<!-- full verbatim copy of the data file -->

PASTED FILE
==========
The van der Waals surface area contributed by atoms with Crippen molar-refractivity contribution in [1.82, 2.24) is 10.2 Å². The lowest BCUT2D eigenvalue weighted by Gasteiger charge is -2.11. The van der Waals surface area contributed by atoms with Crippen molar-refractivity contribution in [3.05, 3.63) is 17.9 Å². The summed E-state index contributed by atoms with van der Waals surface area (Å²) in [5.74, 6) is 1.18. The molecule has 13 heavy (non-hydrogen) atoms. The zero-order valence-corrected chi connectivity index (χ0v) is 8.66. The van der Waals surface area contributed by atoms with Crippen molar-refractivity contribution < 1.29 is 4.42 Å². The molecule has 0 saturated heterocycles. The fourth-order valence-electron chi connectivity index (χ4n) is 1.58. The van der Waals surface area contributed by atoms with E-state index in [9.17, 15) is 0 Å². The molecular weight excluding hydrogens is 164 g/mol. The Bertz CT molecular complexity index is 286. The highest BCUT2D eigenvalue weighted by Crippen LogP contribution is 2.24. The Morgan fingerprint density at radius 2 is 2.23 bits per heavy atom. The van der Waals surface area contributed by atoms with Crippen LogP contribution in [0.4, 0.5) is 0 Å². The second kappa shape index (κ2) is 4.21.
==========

The van der Waals surface area contributed by atoms with Crippen molar-refractivity contribution in [1.82, 2.24) is 10.2 Å². The lowest BCUT2D eigenvalue weighted by Gasteiger charge is -2.11. The van der Waals surface area contributed by atoms with Crippen molar-refractivity contribution in [3.05, 3.63) is 17.9 Å². The summed E-state index contributed by atoms with van der Waals surface area (Å²) in [5.74, 6) is 1.18. The molecule has 13 heavy (non-hydrogen) atoms. The zero-order valence-corrected chi connectivity index (χ0v) is 8.66. The van der Waals surface area contributed by atoms with Crippen molar-refractivity contribution < 1.29 is 4.42 Å². The molecule has 0 saturated heterocycles. The fourth-order valence-electron chi connectivity index (χ4n) is 1.58. The van der Waals surface area contributed by atoms with E-state index in [9.17, 15) is 0 Å². The molecular weight excluding hydrogens is 164 g/mol. The Bertz CT molecular complexity index is 286. The highest BCUT2D eigenvalue weighted by Crippen LogP contribution is 2.24. The Morgan fingerprint density at radius 2 is 2.23 bits per heavy atom. The van der Waals surface area contributed by atoms with Crippen LogP contribution in [0.4, 0.5) is 0 Å². The second kappa shape index (κ2) is 4.21.